Add a new file to the “protos” folder called product.proto to hold the gRPC service definition and message type definitions:

syntax = "proto3";
package product;

// service definition

service ProductService {
  rpc listProducts(Empty) returns (ProductList) {}
  rpc readProduct(ProductId) returns (Product) {}
  rpc createProduct(newProduct) returns (result) {}
  rpc updateProduct(Product) returns (result) {}
  rpc deleteProduct(ProductId) returns (result) {}
}

// message type definitions

message Empty {}

message ProductList {
  repeated Product products = 1;
}

message ProductId {
  int32 id = 1;
}

message Product {
  int32 id = 1;
  string name = 2;
  string price = 3;
}

message newProduct {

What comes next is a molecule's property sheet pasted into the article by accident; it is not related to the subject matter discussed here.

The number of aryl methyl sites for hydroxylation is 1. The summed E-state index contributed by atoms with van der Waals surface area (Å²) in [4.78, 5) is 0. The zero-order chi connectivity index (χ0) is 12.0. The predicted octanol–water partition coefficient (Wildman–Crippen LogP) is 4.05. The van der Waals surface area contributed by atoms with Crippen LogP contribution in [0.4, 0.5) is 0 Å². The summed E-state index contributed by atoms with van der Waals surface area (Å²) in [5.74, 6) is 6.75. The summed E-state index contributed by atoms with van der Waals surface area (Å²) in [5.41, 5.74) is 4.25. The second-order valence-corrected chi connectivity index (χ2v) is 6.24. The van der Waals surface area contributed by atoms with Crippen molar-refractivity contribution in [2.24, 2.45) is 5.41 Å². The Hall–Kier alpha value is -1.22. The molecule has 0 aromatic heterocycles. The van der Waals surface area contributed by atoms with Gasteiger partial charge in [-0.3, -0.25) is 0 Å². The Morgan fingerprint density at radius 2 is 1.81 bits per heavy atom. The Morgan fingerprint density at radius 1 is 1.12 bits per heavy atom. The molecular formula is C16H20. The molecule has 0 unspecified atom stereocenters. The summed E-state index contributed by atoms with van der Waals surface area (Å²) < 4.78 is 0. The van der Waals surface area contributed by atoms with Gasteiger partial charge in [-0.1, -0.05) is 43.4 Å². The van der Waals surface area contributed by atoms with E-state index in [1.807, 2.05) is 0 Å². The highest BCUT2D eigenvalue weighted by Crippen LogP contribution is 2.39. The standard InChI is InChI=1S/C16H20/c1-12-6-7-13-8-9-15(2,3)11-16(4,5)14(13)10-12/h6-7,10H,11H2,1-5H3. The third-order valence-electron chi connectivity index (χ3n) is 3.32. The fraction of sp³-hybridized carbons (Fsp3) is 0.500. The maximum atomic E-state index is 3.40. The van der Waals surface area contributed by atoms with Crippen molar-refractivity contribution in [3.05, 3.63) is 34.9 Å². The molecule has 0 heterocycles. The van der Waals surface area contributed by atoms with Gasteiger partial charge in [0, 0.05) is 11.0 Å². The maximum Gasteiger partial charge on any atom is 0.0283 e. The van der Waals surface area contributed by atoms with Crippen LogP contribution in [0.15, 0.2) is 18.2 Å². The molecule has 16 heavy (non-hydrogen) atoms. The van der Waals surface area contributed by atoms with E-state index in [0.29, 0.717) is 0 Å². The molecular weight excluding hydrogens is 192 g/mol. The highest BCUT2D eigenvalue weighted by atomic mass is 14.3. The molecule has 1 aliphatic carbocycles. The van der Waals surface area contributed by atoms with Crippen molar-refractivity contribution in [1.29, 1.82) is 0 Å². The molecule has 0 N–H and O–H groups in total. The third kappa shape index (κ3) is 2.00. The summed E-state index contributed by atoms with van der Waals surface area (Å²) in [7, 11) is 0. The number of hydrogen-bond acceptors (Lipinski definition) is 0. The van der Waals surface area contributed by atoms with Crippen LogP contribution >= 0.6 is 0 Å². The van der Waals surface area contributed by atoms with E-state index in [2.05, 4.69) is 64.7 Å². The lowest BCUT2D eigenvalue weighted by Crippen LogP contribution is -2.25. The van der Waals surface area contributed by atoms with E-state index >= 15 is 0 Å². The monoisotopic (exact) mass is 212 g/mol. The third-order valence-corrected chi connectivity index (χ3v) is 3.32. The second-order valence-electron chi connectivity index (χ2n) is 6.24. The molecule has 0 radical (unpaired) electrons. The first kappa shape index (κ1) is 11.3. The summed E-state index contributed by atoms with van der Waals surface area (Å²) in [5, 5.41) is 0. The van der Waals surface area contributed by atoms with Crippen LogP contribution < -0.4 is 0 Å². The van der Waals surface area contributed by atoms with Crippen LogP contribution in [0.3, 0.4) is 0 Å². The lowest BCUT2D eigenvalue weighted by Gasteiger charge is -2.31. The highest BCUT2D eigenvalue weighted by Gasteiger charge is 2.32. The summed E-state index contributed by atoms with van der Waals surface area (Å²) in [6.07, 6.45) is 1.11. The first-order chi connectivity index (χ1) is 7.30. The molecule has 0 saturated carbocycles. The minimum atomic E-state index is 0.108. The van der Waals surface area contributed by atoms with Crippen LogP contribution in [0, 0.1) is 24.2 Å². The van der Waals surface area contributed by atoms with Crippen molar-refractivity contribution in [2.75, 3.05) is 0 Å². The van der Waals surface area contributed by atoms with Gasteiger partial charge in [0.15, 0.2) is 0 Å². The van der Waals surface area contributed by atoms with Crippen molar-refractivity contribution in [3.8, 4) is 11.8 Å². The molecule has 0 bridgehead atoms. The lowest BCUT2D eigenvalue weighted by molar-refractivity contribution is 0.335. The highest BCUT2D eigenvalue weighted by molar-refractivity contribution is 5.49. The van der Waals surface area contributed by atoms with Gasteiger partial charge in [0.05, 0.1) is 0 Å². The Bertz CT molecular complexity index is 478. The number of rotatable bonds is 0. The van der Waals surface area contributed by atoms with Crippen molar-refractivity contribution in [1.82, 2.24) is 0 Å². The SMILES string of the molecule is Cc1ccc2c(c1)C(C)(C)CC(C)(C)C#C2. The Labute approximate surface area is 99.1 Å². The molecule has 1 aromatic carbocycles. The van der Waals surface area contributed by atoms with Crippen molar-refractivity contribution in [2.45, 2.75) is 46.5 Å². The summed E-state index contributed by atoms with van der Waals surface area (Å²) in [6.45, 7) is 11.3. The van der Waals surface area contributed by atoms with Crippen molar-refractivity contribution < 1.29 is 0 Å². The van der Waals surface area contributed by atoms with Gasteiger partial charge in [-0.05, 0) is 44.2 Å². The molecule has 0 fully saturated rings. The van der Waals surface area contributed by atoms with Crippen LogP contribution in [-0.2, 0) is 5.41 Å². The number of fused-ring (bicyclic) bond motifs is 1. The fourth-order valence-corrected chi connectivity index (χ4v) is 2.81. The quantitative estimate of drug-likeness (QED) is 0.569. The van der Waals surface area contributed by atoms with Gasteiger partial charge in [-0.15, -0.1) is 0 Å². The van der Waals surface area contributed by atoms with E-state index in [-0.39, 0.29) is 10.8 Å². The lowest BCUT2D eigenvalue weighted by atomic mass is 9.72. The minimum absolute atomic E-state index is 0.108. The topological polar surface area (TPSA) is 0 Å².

string name = 1;
  string price = 2;
}

message result {
  string status = 1;
}

Using VSCode? Check out the proto3 vscode extension.

First, we used the proto3 version of the Protocol Buffer language:

syntax = "proto3";

Then, we defined a package specifier:

package product;

The package specifier is optional but it’s generally a good idea to use to avoid name clashes. Review the JavaScript Generated Code reference guide for more info.

Next, we defined five RPC methods that align to the basic CRUD operations:

CRUD gRPC method
Read listProducts
Create createProduct
Read readProduct
Update updateProduct
Delete deleteProduct

There are four types of methods in gRPC-land:

Type Description Example
Unary client sends a single request and gets a single response rpc getData(req) returns (rsp) {}
Server streaming client sends a single request and gets back a stream rpc getData(req) returns (stream rsp) {}